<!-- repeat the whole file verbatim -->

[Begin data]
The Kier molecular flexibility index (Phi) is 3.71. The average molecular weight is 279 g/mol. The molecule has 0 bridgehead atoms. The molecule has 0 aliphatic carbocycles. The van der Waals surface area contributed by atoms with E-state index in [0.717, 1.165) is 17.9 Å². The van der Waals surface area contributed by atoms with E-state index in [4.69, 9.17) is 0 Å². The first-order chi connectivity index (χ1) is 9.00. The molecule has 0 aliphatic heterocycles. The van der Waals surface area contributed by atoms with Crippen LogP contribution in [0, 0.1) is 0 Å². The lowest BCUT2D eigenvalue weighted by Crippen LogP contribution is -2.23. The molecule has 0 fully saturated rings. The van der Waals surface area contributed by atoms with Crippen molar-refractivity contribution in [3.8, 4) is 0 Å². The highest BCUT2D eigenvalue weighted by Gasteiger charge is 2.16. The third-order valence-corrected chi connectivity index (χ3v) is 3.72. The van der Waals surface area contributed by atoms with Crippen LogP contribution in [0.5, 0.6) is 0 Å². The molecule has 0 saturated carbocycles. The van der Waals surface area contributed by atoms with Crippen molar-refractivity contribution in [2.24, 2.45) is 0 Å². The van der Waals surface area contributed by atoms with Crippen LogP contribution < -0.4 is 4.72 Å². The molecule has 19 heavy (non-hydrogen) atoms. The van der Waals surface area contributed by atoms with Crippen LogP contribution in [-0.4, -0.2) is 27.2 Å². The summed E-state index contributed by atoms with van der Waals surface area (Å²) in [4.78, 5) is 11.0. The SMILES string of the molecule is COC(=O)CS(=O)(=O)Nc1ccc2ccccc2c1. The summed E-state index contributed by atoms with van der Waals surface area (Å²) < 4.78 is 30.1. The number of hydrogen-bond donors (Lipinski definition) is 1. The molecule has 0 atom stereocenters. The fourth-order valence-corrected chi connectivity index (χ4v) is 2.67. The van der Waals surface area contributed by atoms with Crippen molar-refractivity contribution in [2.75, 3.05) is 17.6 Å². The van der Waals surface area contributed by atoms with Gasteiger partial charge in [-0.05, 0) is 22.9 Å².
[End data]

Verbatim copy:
The Kier molecular flexibility index (Phi) is 3.71. The average molecular weight is 279 g/mol. The molecule has 0 bridgehead atoms. The molecule has 0 aliphatic carbocycles. The van der Waals surface area contributed by atoms with E-state index in [0.717, 1.165) is 17.9 Å². The van der Waals surface area contributed by atoms with E-state index in [4.69, 9.17) is 0 Å². The first-order chi connectivity index (χ1) is 9.00. The molecule has 0 aliphatic heterocycles. The van der Waals surface area contributed by atoms with Crippen LogP contribution in [0, 0.1) is 0 Å². The lowest BCUT2D eigenvalue weighted by Crippen LogP contribution is -2.23. The molecule has 0 fully saturated rings. The van der Waals surface area contributed by atoms with Crippen molar-refractivity contribution in [3.8, 4) is 0 Å². The highest BCUT2D eigenvalue weighted by Gasteiger charge is 2.16. The third-order valence-corrected chi connectivity index (χ3v) is 3.72. The van der Waals surface area contributed by atoms with Crippen LogP contribution in [0.5, 0.6) is 0 Å². The molecule has 0 saturated carbocycles. The van der Waals surface area contributed by atoms with Crippen molar-refractivity contribution in [2.24, 2.45) is 0 Å². The van der Waals surface area contributed by atoms with Crippen LogP contribution < -0.4 is 4.72 Å². The molecule has 19 heavy (non-hydrogen) atoms. The van der Waals surface area contributed by atoms with Crippen LogP contribution in [-0.4, -0.2) is 27.2 Å². The summed E-state index contributed by atoms with van der Waals surface area (Å²) in [4.78, 5) is 11.0. The SMILES string of the molecule is COC(=O)CS(=O)(=O)Nc1ccc2ccccc2c1. The summed E-state index contributed by atoms with van der Waals surface area (Å²) < 4.78 is 30.1. The number of hydrogen-bond donors (Lipinski definition) is 1. The molecule has 0 atom stereocenters. The fourth-order valence-corrected chi connectivity index (χ4v) is 2.67. The van der Waals surface area contributed by atoms with Crippen molar-refractivity contribution in [2.75, 3.05) is 17.6 Å². The van der Waals surface area contributed by atoms with Gasteiger partial charge in [-0.05, 0) is 22.9 Å².